Rescue workers and volunteers pull out a survivor from the rubble in Diyarbakir (Photo: ILYAS AKENGIN/AFP via Getty Images)

The epicentre of the earthquake was located about 20 miles outside the city of Gaziantep, a significant Turkish provincial capital roughly 60 miles from the Syrian border.

But the earthquake - felt as far away as Cairo in Egypt - has caused widespread destruction across a wide area of the region, with buildings reported collapsed in a cross-border region extending from Syria’s cities of Aleppo and Hama to Turkey’s Diyarbakir, more than 200 miles to the north-east.

Gaziantep’s most famed landmark, its historic castle built on a hill in the middle of the city, was severely damaged. Images from the city showed that portions of the fortress’s walls and watch towers had been levelled, while other portions had sustained significant damage.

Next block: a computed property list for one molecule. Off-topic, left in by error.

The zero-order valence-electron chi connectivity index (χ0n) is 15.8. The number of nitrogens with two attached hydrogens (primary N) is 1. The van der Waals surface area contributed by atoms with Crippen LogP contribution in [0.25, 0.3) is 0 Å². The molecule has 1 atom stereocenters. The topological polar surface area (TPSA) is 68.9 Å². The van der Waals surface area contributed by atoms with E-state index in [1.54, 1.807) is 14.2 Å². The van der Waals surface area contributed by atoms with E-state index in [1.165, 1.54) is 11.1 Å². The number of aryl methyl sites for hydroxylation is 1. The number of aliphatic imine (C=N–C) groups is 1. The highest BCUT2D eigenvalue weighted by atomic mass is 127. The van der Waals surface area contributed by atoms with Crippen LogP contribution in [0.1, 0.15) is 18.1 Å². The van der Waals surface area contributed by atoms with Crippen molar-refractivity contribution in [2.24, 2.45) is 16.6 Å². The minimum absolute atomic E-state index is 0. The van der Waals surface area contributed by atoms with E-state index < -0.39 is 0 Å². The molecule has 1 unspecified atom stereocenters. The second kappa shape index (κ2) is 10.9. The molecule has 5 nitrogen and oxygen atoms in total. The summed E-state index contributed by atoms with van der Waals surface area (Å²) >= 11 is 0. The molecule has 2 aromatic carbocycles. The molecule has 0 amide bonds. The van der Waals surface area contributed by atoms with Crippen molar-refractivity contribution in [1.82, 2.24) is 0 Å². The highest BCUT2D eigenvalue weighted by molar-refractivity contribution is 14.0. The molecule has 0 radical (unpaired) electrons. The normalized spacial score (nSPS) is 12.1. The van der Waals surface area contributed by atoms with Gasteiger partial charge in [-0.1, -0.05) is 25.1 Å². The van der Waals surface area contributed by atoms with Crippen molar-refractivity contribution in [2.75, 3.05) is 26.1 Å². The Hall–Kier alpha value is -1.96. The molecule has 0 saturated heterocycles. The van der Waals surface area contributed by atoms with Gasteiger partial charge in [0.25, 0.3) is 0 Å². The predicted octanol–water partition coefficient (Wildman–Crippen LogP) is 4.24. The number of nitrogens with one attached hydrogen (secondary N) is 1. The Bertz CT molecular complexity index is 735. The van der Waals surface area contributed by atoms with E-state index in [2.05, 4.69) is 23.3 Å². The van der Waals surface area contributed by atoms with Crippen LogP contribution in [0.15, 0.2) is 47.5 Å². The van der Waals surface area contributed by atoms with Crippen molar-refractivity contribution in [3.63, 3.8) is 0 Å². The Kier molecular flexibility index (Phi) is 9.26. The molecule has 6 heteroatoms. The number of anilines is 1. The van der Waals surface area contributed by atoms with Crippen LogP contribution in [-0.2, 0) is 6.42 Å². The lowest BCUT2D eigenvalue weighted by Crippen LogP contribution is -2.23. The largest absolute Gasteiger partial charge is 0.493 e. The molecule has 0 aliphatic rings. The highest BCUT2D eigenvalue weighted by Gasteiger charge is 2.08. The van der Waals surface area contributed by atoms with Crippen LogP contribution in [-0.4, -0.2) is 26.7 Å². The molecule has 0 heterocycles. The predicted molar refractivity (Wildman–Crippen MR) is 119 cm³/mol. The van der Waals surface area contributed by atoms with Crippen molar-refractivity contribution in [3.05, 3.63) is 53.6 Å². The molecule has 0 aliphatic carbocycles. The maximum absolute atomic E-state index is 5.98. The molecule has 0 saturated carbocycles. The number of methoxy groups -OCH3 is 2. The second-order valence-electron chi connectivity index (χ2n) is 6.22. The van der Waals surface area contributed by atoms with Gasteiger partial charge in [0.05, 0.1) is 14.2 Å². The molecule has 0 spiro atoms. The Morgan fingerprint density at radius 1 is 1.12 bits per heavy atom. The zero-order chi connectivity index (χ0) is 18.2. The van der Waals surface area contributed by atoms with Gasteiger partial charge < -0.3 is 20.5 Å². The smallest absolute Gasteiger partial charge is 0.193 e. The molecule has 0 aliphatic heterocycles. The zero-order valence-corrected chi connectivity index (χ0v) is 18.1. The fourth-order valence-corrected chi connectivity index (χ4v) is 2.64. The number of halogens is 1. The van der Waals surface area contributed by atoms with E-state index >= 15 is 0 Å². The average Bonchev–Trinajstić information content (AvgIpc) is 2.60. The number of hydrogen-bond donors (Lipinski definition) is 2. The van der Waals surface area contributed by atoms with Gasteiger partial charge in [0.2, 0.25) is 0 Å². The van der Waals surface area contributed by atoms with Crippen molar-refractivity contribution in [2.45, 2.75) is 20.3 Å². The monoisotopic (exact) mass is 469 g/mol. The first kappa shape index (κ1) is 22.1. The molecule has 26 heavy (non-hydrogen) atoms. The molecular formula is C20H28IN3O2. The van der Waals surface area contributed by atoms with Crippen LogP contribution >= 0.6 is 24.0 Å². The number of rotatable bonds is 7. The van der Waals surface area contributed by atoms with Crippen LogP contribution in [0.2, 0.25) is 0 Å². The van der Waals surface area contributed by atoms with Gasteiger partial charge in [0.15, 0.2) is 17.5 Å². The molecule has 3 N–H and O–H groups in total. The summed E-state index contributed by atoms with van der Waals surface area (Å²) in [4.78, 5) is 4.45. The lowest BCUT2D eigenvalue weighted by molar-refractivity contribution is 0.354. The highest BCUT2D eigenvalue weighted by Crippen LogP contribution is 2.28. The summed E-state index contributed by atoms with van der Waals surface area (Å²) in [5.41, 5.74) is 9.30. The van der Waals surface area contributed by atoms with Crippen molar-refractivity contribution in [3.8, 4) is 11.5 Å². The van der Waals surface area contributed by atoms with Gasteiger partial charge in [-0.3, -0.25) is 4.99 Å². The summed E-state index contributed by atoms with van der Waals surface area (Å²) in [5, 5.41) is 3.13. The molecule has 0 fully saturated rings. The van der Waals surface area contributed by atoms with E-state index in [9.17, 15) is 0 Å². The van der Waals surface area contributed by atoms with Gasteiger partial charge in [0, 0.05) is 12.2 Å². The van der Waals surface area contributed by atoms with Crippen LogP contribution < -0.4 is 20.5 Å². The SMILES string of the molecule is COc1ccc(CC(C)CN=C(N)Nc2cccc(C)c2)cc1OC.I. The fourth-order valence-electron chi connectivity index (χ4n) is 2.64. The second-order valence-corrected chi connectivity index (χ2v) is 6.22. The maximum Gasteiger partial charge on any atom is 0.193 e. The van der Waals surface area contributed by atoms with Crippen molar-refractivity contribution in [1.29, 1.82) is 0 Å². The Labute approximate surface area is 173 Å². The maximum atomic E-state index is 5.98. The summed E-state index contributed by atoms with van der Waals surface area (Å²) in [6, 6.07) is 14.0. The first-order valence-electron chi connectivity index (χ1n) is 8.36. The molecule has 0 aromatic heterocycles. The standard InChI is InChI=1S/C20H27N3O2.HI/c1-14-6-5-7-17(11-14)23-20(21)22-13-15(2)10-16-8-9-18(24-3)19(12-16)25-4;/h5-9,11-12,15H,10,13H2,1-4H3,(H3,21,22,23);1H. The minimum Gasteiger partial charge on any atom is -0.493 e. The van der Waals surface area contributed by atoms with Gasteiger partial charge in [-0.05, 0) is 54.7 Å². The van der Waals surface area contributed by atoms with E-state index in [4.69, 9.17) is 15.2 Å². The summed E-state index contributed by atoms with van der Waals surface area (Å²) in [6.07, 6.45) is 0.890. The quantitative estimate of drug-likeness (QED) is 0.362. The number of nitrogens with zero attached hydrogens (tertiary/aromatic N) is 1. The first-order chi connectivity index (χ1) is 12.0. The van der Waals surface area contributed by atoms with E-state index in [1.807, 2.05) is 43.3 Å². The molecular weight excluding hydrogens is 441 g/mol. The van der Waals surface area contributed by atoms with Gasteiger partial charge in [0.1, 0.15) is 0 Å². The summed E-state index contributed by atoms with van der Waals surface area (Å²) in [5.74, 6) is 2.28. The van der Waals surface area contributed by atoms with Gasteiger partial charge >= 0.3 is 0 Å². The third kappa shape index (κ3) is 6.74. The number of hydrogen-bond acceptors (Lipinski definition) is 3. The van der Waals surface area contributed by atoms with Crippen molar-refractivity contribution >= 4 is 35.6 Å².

In the Turkish city of Adana, buildings were completely destroyed, while further east in Diyarbakir, cranes and rescue crews pulled people on stretchers out of what had once been an apartment complex, but was now a mountain of pancaked concrete floors.

The region hit by the earthquake, which was felt as far away as Cairo in Egypt, has been shaped by Syria’s civil war for more than ten years. Turkey is home to millions of Syrian refugees, and the region of Syria that was impacted by the earthquake is split between areas under the control of the government and the country’s last opposition-held enclave, which is encircled by government forces with Russian support.

(Image: NationalWorld)(Image: NationalWorld)
(Image: NationalWorld)